Four New Elements Added to Periodic Table: IUPAC

Four New Elements Added to Periodic Table: IUPAC

Four new elements, Nihonium (Nh), moscovium (Mc), tennessine (Ts), and oganesson (Og) have been officially added to periodic table of the elements. The addition of new elements to the periodic table has been approved by the International Union of Pure and Applied Chemistry (IUPAC). The discovery of these elements was confirmed in December last year.

The International Union of Pure and Applied Chemistry (IUPAC) had suggested names for these four elements in June this year. After five month period for public comments, the names have been finalized and have been officially added to periodic table. The seventh row of periodic table will be complete with the addition of new elements.

The elements Nh, Mc, Ts, and Og have been officially designated as elements 113, 115, 117, and 118 in periodic table. The elements will come up as the heaviest elements in periodic table.

These four elements are not stable and they break apart into other elements within fractions of a second. These elements are man-made or synthetic and don’t exist in nature.

The element 113 was earlier named as ununtrium with the symbol Uut but has been officially named nihonium. The periodic table symbol for the element is Nh.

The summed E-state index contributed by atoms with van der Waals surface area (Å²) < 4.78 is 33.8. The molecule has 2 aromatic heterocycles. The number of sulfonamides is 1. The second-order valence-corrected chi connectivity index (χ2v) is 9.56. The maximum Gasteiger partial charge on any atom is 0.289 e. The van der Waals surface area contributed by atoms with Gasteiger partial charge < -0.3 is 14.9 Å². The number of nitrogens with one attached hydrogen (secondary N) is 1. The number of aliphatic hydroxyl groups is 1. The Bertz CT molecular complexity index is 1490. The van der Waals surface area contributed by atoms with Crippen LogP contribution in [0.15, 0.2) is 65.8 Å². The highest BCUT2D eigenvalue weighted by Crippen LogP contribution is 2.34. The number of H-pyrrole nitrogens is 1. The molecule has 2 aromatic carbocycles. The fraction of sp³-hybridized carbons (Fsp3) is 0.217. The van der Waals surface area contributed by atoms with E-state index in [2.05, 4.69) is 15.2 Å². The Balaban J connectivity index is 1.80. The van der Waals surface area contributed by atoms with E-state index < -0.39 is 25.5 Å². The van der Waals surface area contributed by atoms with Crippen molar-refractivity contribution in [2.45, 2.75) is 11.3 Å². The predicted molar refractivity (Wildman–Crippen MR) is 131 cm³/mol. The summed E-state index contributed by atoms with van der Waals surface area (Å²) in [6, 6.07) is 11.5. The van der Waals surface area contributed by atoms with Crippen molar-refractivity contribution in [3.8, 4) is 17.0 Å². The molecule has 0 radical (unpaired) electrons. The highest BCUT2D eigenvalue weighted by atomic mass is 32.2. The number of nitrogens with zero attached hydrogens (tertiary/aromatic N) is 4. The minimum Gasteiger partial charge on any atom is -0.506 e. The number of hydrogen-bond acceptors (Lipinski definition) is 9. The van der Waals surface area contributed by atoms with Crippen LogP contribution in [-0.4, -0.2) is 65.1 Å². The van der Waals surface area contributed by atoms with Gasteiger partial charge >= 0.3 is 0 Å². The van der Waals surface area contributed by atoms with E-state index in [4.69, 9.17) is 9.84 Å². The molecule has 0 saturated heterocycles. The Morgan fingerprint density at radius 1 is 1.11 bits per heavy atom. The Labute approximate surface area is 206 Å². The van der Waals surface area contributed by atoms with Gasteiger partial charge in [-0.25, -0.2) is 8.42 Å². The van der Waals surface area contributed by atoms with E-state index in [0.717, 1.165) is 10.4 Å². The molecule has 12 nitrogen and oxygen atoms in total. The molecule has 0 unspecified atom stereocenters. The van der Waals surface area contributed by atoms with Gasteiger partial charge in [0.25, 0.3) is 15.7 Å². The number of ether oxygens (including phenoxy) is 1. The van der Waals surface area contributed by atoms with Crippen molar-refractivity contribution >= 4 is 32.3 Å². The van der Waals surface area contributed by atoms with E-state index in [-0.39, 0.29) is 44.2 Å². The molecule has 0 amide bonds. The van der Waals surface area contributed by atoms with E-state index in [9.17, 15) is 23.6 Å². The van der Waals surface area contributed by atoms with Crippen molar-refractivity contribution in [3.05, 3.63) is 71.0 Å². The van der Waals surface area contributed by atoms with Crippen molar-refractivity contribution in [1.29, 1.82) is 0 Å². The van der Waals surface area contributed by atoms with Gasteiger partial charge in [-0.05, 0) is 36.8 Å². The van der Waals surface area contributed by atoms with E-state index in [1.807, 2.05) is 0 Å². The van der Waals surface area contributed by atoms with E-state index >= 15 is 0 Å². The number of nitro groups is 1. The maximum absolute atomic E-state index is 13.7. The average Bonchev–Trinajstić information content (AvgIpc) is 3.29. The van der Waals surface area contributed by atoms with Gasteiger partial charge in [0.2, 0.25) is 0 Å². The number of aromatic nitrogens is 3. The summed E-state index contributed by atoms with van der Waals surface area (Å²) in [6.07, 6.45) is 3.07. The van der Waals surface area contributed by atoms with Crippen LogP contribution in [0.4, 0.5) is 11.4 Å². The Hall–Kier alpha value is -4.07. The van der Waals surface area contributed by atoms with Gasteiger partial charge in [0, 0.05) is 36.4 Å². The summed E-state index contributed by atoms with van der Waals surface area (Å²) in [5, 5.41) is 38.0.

Only element discoverers have the right to propose names and symbols for elements. Under these guidelines, IUPAC had to reject most of the suggestions from public regarding naming of elements and their symbols.

Professor Jan Reedijk, the president of IUPAC's inorganic chemistry division said, “Overall, it was a real pleasure to realize that so many people are interested in the naming of the new elements. For now, we can all cherish our periodic table completed down to the seventh row.”

In a statement issued to CS Monitor, Janan Hayes, professor emeritus at Merced College in California and former chair of the American Chemical Society’s Division of History of Chemistry said, “It used to be that when a discovery was made, when you thought you had one, you named it something. But this was very confusing because you could end up with three or four names for an element as three or four different groups or laboratories claimed discovery. What makes the naming important internationally is that the name is accepted internationally.”

The report published by CS Monitor further informed, “These are the first elements added to the centuries-old periodic table since 2011, when heavy metal band members livermorium (element 116) and flerovium (element 114) were added to the table. Adding new names to the table is not something scientists – or the general public – take lightly, as the five-month process suggests.”


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